Sure why not?! Well here’s a few things to think about before plopping down money towards a team. Let’s start with this, does this team have the ability to provide you some “exposure?” The E-Word seems to be the very thing soliciting teams often use to entice their potential sponsor to go with them.
To get the most out of your sponsorship/advertising money, the best thing to do is make sure the team you’re sponsoring has some sort of Social Media presence as well as blog. Part of your agreement with them is that they will always address their team your brand/company name. Here’s what I mean. A while back my websites, MtnBikeRiders.com and BikeCommuters.com sponsored a mountain bike race team. But they were also sponsored by a bicycle manufacturer called Airborne Bicycles which provided them free bicycles. The race team called themselves the Airborne Rangers. Since Airborne was the bigger sponsor, they got the title name. One of the agreements the race team had with it’s sponsors was to help promote the brands as often as they can on their website, race reports, at the venue and on Social Media.
If your sponsored team has some sort of Internet Marketing in place, then this will help stretch your reach further because you’ve got a bunch of people pushing out your brand to avenues you may not have had access to. It’s actually a great way to get into grass roots/guerrilla marketing.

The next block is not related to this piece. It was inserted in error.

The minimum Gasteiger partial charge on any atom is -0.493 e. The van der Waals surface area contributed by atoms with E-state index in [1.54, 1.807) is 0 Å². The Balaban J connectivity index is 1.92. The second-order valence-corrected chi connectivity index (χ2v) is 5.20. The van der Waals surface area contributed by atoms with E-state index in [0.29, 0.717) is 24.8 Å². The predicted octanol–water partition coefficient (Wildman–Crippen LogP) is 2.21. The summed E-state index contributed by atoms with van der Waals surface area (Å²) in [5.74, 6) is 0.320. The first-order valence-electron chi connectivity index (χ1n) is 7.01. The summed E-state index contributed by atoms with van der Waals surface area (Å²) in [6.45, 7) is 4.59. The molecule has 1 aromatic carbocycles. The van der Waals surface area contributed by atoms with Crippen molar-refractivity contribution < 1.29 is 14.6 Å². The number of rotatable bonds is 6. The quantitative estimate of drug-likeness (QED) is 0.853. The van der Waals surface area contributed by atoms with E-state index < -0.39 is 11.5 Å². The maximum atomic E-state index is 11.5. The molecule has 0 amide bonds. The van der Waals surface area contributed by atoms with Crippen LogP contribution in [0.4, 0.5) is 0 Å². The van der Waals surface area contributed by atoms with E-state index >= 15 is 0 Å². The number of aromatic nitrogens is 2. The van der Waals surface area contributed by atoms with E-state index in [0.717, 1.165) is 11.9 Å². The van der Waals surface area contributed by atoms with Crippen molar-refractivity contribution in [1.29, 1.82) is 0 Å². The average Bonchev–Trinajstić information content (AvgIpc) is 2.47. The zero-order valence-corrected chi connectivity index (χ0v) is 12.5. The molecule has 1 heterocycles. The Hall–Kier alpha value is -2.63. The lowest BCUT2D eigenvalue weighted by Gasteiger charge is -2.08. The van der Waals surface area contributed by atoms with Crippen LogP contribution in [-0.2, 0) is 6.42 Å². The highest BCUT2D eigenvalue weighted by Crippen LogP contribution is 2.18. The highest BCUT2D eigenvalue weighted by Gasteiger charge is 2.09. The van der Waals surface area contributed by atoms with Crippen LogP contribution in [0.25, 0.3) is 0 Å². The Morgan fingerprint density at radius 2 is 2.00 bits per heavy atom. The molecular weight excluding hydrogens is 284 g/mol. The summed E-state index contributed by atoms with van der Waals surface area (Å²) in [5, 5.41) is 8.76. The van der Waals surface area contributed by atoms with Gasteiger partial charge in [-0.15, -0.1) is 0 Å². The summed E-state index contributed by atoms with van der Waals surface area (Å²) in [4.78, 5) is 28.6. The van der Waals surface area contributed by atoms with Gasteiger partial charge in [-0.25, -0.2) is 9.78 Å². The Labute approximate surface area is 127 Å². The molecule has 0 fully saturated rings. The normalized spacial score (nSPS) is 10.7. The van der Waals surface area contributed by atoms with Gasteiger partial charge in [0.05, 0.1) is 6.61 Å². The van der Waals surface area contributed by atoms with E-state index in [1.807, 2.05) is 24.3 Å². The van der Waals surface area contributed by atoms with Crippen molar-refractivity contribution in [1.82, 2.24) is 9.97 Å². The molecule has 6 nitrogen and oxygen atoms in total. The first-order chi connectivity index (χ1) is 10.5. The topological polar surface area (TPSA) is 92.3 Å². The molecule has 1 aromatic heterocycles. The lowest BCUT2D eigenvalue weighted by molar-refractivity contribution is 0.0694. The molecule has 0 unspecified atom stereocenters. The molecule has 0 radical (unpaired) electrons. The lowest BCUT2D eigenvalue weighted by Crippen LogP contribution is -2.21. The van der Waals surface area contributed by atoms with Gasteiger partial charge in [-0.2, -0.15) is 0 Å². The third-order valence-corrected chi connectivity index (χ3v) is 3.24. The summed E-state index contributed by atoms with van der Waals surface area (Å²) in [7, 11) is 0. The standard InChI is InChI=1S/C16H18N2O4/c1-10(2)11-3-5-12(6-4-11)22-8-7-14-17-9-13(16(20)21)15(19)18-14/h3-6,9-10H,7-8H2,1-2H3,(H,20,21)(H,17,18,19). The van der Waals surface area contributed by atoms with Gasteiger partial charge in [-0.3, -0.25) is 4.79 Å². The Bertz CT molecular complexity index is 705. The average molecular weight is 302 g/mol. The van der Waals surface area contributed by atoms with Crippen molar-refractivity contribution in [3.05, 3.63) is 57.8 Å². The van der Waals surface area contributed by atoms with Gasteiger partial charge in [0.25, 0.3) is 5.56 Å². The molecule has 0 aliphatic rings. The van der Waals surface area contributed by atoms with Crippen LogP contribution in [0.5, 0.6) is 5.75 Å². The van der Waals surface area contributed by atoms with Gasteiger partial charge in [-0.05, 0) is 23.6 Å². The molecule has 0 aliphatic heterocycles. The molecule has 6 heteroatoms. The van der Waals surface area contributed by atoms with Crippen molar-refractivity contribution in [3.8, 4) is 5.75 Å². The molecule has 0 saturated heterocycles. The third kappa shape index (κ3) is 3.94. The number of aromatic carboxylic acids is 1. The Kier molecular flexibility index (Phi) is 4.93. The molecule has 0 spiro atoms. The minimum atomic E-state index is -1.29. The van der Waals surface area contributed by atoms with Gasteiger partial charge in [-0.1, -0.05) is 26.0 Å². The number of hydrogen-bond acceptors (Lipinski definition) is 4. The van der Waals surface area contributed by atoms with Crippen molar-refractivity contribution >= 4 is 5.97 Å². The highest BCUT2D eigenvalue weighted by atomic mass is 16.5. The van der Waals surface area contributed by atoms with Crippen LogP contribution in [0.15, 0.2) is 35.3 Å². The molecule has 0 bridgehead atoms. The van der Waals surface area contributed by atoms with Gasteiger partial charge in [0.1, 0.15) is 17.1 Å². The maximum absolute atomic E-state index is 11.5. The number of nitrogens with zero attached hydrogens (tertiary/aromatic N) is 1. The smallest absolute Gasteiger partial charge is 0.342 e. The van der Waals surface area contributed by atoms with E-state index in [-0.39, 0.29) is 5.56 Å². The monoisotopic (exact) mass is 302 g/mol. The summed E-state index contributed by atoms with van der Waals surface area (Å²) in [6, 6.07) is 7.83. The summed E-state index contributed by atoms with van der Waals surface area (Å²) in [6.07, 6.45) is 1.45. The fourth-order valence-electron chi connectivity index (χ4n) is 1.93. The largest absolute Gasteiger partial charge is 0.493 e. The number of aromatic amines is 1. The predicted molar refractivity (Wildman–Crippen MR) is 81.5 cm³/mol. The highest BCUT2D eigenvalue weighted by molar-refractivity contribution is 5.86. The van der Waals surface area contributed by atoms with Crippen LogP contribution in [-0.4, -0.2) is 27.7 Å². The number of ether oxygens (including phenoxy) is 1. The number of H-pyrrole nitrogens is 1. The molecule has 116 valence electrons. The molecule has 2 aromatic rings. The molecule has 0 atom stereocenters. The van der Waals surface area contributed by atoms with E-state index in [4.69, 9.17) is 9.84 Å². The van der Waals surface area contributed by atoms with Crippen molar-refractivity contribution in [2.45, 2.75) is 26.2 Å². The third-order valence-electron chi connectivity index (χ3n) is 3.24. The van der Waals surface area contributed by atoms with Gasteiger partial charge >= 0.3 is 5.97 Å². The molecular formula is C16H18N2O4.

Another thing to consider when you sponsor a team is the relevance of your brand to the sport/team your sponsoring. If you sell computer software and you sponsored a Men’s Slow Pitch Softball Team, what kind of exposure are you really getting? Unless the team uses Social Media and Blogging, then this might work, the key word is might.
If you sponsor a team, does it necessarily mean you give them free products or pay for their expenses? Nope. If you offer goods, then you can provide the team a Pro-Deal. Basically you are selling them your products at your cost. In this arrangement, you’re not really losing money, plus you’ve got some loyal fan-boys pushing your stuff.
Make sure you have some sort of agreement with the team that if they carry themselves unprofessionally, or inappropriately while participating in the event/activity you are sponsoring them for, that you could pull out of the deal. Just use Lance Armstrong’s example. Once the stuff hit the fan about him doping, all of his big sponsors pulled out.
So let’s recap:
1. Make sure you ask the team; “what’s in it for me?”
2. Ask them if they have at a minimum, Social Media in place to help promote their team as well as your brand.
3. Sponsor relevant teams and activities. Don’t sponsor a bowling team if you’re brand sells women’s underwear or something that has nothing to do with bowling.
4. Code of conduct. The team you sponsor needs to carry themselves in a professional manner at all times.
Now if you’re a food company, heck you can pretty much get away with sponsoring all types of sports teams.